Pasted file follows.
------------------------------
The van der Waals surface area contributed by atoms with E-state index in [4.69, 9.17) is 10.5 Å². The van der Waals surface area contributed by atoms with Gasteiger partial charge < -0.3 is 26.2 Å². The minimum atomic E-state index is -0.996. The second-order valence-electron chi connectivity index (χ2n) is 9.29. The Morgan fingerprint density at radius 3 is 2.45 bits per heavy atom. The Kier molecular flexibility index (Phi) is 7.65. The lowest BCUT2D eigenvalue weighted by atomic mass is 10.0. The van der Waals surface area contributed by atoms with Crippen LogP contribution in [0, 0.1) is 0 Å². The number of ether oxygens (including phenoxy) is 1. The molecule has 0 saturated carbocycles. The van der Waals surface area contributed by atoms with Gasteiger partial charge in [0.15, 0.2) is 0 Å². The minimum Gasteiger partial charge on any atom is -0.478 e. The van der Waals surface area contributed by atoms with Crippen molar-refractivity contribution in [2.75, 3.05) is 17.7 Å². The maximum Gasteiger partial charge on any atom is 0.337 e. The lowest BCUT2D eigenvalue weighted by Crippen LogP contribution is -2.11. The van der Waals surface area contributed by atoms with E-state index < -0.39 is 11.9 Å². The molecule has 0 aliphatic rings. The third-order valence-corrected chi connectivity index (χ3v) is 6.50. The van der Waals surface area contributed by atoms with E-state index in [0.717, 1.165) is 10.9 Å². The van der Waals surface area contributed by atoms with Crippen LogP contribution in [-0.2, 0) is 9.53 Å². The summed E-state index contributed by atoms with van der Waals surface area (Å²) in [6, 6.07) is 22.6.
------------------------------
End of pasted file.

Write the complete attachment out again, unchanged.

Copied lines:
The van der Waals surface area contributed by atoms with E-state index in [4.69, 9.17) is 10.5 Å². The van der Waals surface area contributed by atoms with Gasteiger partial charge < -0.3 is 26.2 Å². The minimum atomic E-state index is -0.996. The second-order valence-electron chi connectivity index (χ2n) is 9.29. The Morgan fingerprint density at radius 3 is 2.45 bits per heavy atom. The Kier molecular flexibility index (Phi) is 7.65. The lowest BCUT2D eigenvalue weighted by atomic mass is 10.0. The van der Waals surface area contributed by atoms with Crippen LogP contribution in [0, 0.1) is 0 Å². The number of ether oxygens (including phenoxy) is 1. The molecule has 0 saturated carbocycles. The van der Waals surface area contributed by atoms with Gasteiger partial charge in [0.15, 0.2) is 0 Å². The minimum Gasteiger partial charge on any atom is -0.478 e. The van der Waals surface area contributed by atoms with Crippen molar-refractivity contribution in [2.75, 3.05) is 17.7 Å². The maximum Gasteiger partial charge on any atom is 0.337 e. The lowest BCUT2D eigenvalue weighted by Crippen LogP contribution is -2.11. The van der Waals surface area contributed by atoms with E-state index < -0.39 is 11.9 Å². The molecule has 0 aliphatic rings. The third-order valence-corrected chi connectivity index (χ3v) is 6.50. The van der Waals surface area contributed by atoms with E-state index in [0.717, 1.165) is 10.9 Å². The van der Waals surface area contributed by atoms with Crippen LogP contribution in [-0.2, 0) is 9.53 Å². The summed E-state index contributed by atoms with van der Waals surface area (Å²) in [6, 6.07) is 22.6.